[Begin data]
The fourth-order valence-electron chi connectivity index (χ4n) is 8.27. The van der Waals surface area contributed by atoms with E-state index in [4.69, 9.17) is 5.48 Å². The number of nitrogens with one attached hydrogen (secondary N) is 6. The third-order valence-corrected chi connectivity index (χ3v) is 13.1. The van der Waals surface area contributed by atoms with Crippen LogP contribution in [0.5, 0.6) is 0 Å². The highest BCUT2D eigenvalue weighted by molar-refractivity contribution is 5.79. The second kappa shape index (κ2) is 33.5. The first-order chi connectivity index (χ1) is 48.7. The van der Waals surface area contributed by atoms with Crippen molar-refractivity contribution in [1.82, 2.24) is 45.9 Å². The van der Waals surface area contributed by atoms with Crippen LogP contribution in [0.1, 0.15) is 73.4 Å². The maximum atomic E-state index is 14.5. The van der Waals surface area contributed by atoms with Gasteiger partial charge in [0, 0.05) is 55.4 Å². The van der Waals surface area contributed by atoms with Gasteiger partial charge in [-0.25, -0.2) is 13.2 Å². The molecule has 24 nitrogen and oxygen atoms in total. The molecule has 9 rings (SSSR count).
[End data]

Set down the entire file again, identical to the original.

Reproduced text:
The fourth-order valence-electron chi connectivity index (χ4n) is 8.27. The van der Waals surface area contributed by atoms with E-state index in [4.69, 9.17) is 5.48 Å². The number of nitrogens with one attached hydrogen (secondary N) is 6. The third-order valence-corrected chi connectivity index (χ3v) is 13.1. The van der Waals surface area contributed by atoms with Crippen LogP contribution in [0.5, 0.6) is 0 Å². The highest BCUT2D eigenvalue weighted by molar-refractivity contribution is 5.79. The second kappa shape index (κ2) is 33.5. The first-order chi connectivity index (χ1) is 48.7. The van der Waals surface area contributed by atoms with Crippen molar-refractivity contribution in [1.82, 2.24) is 45.9 Å². The van der Waals surface area contributed by atoms with Crippen LogP contribution in [0.1, 0.15) is 73.4 Å². The maximum atomic E-state index is 14.5. The van der Waals surface area contributed by atoms with Gasteiger partial charge in [0, 0.05) is 55.4 Å². The van der Waals surface area contributed by atoms with Gasteiger partial charge in [-0.25, -0.2) is 13.2 Å². The molecule has 24 nitrogen and oxygen atoms in total. The molecule has 9 rings (SSSR count).